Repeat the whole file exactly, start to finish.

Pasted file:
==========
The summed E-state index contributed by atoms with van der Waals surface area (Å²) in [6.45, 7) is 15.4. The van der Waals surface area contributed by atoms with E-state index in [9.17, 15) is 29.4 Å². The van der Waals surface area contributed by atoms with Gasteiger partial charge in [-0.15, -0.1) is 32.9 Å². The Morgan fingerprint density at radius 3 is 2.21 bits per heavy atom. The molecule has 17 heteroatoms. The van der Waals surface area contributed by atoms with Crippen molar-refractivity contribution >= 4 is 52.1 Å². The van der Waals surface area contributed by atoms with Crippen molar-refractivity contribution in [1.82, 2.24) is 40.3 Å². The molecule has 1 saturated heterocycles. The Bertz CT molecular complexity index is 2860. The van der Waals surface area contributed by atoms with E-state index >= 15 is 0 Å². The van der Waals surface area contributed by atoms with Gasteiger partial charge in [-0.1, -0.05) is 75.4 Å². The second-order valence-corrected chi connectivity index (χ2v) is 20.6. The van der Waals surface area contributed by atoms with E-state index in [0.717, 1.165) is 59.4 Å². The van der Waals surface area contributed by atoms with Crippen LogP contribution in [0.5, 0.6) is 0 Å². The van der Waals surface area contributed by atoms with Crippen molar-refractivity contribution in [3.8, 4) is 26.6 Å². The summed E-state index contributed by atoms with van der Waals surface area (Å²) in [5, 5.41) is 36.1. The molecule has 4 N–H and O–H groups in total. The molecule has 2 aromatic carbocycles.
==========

The summed E-state index contributed by atoms with van der Waals surface area (Å²) in [6.45, 7) is 15.4. The van der Waals surface area contributed by atoms with E-state index in [9.17, 15) is 29.4 Å². The van der Waals surface area contributed by atoms with Gasteiger partial charge in [-0.15, -0.1) is 32.9 Å². The Morgan fingerprint density at radius 3 is 2.21 bits per heavy atom. The molecule has 17 heteroatoms. The van der Waals surface area contributed by atoms with Crippen molar-refractivity contribution >= 4 is 52.1 Å². The van der Waals surface area contributed by atoms with Crippen molar-refractivity contribution in [1.82, 2.24) is 40.3 Å². The molecule has 1 saturated heterocycles. The Bertz CT molecular complexity index is 2860. The van der Waals surface area contributed by atoms with E-state index >= 15 is 0 Å². The van der Waals surface area contributed by atoms with Gasteiger partial charge in [-0.1, -0.05) is 75.4 Å². The second-order valence-corrected chi connectivity index (χ2v) is 20.6. The van der Waals surface area contributed by atoms with E-state index in [0.717, 1.165) is 59.4 Å². The van der Waals surface area contributed by atoms with Crippen LogP contribution in [0.5, 0.6) is 0 Å². The van der Waals surface area contributed by atoms with Crippen molar-refractivity contribution in [3.8, 4) is 26.6 Å². The summed E-state index contributed by atoms with van der Waals surface area (Å²) in [5, 5.41) is 36.1. The molecule has 4 N–H and O–H groups in total. The molecule has 2 aromatic carbocycles.